Automatic, which is what I have it is made by Borg Warner, and I have had zero problems with it. No leaking, and shifts kind of like a sport trany. If you put your foot in it it really wines the motor up and shifts quick and hard, if this car had more power it would probably chirp the tires going into second. The high revving of the engine is OK because the engine is a high rev. engine. Peak horse power is attained
at above 5,000 rpm.

There is also a four speed and five speed overdrive standard transmission. From what I hear the five speed is the one to have.

Through my searching the Internet you can get new replacement parts for the 140 series. There are only a few odds and ends you have to find used. Though used is not bad Volvo parts are designed to last, and a lot of the used parts have plenty of life still in them. used parts are also cheaper. New parts are priced about what you would expect if you went to your dealer for the parts. My local dealer will not work on the car, they say they don't have anyone that is trained on the older cars. The parts department though will look up any part I ask for and order it if it is available to them. I have been lucky enough to find a garage that will works on classic Volvos. When I need that kind of work done I get the parts, and they install them. This has not happened yet, I have been able to fix everything on my 145 with the help of family and friends, and a little trial and error. (It is nearly impossible to fully bleed your brakes if you put the calipers on up side down.) I have been there.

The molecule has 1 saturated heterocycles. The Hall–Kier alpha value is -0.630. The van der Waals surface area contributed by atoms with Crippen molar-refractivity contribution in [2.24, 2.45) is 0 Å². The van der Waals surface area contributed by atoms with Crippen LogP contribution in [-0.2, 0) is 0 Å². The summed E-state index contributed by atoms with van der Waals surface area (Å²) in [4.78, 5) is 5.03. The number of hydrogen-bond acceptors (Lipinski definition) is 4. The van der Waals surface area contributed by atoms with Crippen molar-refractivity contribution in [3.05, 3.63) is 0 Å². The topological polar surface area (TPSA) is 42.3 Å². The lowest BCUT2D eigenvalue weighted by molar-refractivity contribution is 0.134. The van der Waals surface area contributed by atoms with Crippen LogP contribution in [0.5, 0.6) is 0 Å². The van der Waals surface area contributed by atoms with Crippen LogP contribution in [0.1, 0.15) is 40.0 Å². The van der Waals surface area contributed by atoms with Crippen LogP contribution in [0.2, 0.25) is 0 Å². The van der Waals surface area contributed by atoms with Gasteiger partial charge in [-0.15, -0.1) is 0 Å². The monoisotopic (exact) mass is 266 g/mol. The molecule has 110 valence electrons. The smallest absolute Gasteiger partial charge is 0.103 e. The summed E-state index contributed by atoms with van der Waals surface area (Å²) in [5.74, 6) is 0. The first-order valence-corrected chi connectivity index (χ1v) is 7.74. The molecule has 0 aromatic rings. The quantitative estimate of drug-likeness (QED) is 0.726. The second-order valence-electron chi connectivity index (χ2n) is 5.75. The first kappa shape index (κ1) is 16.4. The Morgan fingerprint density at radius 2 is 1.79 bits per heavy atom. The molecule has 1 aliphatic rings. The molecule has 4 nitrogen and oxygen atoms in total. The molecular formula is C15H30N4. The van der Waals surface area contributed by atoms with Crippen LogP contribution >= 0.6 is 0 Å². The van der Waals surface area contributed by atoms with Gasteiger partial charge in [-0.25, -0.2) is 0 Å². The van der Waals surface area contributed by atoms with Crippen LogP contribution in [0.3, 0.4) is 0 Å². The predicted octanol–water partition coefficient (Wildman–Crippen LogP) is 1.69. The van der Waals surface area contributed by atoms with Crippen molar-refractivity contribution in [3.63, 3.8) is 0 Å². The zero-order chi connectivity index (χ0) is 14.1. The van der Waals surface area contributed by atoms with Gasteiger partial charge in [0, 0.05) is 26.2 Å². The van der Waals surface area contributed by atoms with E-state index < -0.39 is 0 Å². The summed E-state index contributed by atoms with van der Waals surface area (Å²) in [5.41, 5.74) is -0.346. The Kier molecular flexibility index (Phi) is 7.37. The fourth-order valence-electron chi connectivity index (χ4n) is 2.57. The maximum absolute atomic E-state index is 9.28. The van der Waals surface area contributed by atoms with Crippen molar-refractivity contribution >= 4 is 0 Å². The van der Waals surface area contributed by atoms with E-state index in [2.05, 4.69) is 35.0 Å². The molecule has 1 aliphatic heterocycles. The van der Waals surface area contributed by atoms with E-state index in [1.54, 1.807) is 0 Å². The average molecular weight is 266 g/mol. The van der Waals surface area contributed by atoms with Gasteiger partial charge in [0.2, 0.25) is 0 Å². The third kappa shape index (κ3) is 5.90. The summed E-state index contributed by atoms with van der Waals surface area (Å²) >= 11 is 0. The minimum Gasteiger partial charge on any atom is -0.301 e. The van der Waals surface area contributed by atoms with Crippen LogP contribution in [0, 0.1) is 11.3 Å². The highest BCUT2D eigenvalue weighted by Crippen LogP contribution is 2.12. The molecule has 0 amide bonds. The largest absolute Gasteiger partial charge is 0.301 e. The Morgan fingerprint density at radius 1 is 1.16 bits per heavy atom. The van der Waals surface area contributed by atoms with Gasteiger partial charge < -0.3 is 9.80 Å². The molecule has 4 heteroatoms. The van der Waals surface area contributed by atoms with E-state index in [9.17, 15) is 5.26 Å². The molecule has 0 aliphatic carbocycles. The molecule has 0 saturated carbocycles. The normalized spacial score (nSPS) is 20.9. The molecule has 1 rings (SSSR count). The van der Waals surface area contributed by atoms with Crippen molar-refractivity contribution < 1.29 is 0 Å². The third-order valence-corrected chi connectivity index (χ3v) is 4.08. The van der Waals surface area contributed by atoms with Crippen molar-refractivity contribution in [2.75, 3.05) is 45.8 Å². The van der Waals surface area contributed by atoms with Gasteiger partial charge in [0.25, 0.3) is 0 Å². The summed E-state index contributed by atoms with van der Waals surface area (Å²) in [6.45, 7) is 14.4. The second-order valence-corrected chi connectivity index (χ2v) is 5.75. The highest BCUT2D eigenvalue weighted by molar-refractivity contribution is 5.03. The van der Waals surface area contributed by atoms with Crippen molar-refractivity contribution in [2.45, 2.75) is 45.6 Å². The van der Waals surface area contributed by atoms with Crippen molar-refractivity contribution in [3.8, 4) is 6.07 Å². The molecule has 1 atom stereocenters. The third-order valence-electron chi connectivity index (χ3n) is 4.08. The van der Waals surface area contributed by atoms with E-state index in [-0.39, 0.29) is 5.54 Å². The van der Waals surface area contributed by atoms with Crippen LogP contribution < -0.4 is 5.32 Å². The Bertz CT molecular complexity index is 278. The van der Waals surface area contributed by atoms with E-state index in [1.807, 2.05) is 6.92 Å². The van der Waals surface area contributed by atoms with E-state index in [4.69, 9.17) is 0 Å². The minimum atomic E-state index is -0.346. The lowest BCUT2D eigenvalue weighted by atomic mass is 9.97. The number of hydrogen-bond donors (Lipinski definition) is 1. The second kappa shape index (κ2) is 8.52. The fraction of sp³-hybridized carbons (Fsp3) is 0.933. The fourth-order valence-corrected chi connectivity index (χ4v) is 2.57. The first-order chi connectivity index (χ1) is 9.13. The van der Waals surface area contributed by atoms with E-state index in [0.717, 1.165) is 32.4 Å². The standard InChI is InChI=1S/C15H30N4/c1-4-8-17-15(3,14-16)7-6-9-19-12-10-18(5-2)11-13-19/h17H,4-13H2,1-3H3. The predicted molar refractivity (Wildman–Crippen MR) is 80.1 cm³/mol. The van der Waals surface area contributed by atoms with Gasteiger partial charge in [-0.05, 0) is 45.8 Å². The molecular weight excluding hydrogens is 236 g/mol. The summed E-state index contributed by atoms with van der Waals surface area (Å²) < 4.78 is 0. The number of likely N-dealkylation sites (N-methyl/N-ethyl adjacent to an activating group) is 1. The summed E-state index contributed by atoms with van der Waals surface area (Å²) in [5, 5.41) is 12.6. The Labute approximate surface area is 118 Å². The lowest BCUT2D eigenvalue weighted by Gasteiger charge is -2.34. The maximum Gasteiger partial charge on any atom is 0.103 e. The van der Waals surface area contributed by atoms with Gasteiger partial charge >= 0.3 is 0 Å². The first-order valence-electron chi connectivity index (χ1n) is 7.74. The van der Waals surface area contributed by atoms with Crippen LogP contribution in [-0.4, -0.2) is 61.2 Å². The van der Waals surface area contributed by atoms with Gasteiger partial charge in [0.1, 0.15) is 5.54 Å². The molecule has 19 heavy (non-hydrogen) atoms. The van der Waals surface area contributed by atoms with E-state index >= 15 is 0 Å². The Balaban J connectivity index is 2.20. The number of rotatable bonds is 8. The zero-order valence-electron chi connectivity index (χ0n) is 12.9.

There are also lots of after market and performance parts out there for these cars and their engines.

So to sum it up this car is a kick in the pants to drive, safe, reliable, and affordable. I paid $1,400 for mine it needs some upholstery work, but the body is pretty straight, minimal rust, the paint shined up real nice with some elbow grease and good paint cleaners, glazes, and waxes. The drive train and other mechanical things have not cost over $300.00 total sense I bought it three years ago. I am planing to fully restore this car, but being a daily driver this may take a few years. I am also planning on buying another classic Volvo in the next year or two. '
Volvo 145 - Greg Parker
And another point. They are very smart looking cars, and they look solid. In fact, I think that this volvo looks better than the 240.

For those who are not familiar with this model, go to this site

www.motorbase.com/vehicle/8/1/2/picture.html
Volvo 145 - Cliff Pope
I agree Greg. I'm a fan of the 240, but a really nice 145 would probably be better. I always thought it a pity they never made a 6-cylinder equivalent, a 165 corresponding to the 164. And what about the rare 162?